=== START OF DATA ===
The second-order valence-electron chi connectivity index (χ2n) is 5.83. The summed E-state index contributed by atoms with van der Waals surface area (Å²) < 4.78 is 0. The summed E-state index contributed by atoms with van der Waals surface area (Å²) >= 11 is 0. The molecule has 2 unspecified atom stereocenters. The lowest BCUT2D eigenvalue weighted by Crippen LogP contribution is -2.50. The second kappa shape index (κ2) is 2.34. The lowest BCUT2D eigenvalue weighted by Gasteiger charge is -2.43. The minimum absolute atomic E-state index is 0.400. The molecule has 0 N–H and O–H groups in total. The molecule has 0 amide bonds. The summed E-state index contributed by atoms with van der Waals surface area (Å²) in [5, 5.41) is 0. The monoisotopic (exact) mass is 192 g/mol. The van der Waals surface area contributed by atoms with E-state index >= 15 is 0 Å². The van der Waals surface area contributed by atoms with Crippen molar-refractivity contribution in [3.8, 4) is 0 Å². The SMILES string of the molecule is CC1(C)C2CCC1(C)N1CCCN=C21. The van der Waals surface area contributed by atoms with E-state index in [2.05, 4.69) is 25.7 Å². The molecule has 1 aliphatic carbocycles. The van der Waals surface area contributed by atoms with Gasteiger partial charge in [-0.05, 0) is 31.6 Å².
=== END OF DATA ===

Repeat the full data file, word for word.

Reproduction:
The second-order valence-electron chi connectivity index (χ2n) is 5.83. The summed E-state index contributed by atoms with van der Waals surface area (Å²) < 4.78 is 0. The summed E-state index contributed by atoms with van der Waals surface area (Å²) >= 11 is 0. The molecule has 2 unspecified atom stereocenters. The lowest BCUT2D eigenvalue weighted by Crippen LogP contribution is -2.50. The second kappa shape index (κ2) is 2.34. The lowest BCUT2D eigenvalue weighted by Gasteiger charge is -2.43. The minimum absolute atomic E-state index is 0.400. The molecule has 0 N–H and O–H groups in total. The molecule has 0 amide bonds. The summed E-state index contributed by atoms with van der Waals surface area (Å²) in [5, 5.41) is 0. The monoisotopic (exact) mass is 192 g/mol. The van der Waals surface area contributed by atoms with E-state index >= 15 is 0 Å². The van der Waals surface area contributed by atoms with Crippen molar-refractivity contribution in [3.8, 4) is 0 Å². The SMILES string of the molecule is CC1(C)C2CCC1(C)N1CCCN=C21. The van der Waals surface area contributed by atoms with E-state index in [2.05, 4.69) is 25.7 Å². The molecule has 1 aliphatic carbocycles. The van der Waals surface area contributed by atoms with Gasteiger partial charge in [-0.05, 0) is 31.6 Å².